How to Tackle Supply Chain Stress on the 4 C’s

Richard Sharpe Analytics & Big Data

How to Tackle Supply Chain Stress on the 4 C's
Capacity, Costs, Complexity and Conflict

tackle supply chain stress

Supply Chain Executives are struggling with capacities that are unavailable, dramatically increasing costs and complexities and organization conflicts as to how to solve these problems. Product shortages, port backlogs, transportation capacity issues are building inflationary headwinds and driving actions that will have a “Bull Whip” impact that will bite into bottom line earnings.

Supply Chain Executives and their organizational counterparts must approach this problem by focusing on the 4 C’s: lowering the need for Capacity, driving the reduction of Costs, simplifying operational Complexities and adopting a common guiding light to deflate organizational Conflict.

The key to accomplishing this is a foundation of trusted Cost-to-Serve (CTS) and Net Landed Profit (NLP) performance insights by Product, Customer, Channel and Store. Having this specific financial performance information enables the pinpointing of opportunities to prioritize the use of resources and actions to protect the servicing of your most profitable customers, stores and channels and not allocating supply chain resources with a “one Size fits all” strategy.

Case in Point – by identifying the CTS and NLP for all Products being sold to all Customers, one company found the following opportunities by having performance visibility on Unprofitable Products being sold to Unprofitable Customers. They found multiple ways to reduce capacity requirements, lower costs and the complexity of the operation. Below are specific examples:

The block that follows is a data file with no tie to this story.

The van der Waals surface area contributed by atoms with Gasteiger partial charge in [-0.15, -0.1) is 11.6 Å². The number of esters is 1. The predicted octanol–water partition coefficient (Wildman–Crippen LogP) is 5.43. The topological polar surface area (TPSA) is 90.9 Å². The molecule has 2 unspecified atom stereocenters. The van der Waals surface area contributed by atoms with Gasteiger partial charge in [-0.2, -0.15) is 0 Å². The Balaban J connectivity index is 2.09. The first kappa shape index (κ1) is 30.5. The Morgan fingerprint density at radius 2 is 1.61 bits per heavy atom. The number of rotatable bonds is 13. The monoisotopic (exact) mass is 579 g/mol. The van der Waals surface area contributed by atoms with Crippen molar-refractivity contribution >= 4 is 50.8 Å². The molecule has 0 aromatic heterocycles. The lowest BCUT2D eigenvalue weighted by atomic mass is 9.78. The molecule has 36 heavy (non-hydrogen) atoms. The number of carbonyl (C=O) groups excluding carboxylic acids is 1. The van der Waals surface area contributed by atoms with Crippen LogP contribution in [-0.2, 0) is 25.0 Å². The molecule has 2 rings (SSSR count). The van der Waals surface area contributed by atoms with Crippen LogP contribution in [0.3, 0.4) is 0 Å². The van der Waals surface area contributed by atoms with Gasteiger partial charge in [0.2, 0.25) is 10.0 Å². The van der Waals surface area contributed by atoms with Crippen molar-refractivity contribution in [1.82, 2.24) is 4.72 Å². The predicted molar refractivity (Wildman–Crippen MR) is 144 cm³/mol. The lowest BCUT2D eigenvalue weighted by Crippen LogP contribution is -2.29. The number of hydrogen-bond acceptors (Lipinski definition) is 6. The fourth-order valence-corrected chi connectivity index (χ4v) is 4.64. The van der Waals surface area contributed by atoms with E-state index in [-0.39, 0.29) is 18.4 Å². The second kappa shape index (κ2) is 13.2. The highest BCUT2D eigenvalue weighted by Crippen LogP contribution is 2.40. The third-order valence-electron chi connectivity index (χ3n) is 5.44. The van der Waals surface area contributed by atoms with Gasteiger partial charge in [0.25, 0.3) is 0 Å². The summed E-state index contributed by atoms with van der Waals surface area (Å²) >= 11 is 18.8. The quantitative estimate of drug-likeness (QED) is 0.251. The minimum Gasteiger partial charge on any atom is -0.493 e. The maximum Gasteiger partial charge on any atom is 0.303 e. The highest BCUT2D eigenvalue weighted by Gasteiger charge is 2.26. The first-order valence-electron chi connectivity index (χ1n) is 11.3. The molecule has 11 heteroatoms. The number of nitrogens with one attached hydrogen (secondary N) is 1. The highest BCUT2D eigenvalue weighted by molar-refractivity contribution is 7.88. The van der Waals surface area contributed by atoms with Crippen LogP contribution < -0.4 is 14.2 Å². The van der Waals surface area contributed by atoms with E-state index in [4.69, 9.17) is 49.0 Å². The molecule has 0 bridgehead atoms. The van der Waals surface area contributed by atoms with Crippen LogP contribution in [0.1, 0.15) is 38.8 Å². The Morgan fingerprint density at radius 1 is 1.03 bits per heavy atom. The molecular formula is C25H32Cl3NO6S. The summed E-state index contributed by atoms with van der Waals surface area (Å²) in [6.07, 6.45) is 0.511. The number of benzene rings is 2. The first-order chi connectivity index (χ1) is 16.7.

4 C's One Example Focusing On Total System-Wide Impact
Capacity Reducing Inventory Carrying Cost (28%)
Cost Reducing Transportation Costs (21%)
Complexity Reducing Product Sourcing (26%)
Conflict Improving Profit 146%

The resources being freed up can then be focused on prioritizing service to the Customers, Products, Channels and Stores based on their contributions to the profitable performance for the company. Equally important, they could gain internal support for these actions by have a direct measurement on the impact that these actions could have on the bottom line for the company.

Please comment on this posting or email me at [email protected] .

All the best,

Richard Sharpe

Richard Sharpe

Richard Sharpe is CEO of Competitive Insights, LLC (CI), a profit contribution analytics firm that specializes in helping clients efficiently and continuously transform multiple sources of data into actionable operational insights.

Pinpointing Profit Leakage

Richard Sharpe Analytics & Big Data

Pinpointing Profit Leakage

needle in haystack

Summary: Earnings reports are a key indicator of a company’s financial health but they are an aggregation of a vast array of incurred costs and realized revenues associated with running a business.  The financial impact of specific decisions in managing product and customer transactional costs and revenues is typically visible at an aggregate level such as categories of costs or revenues by customer or customer groupings.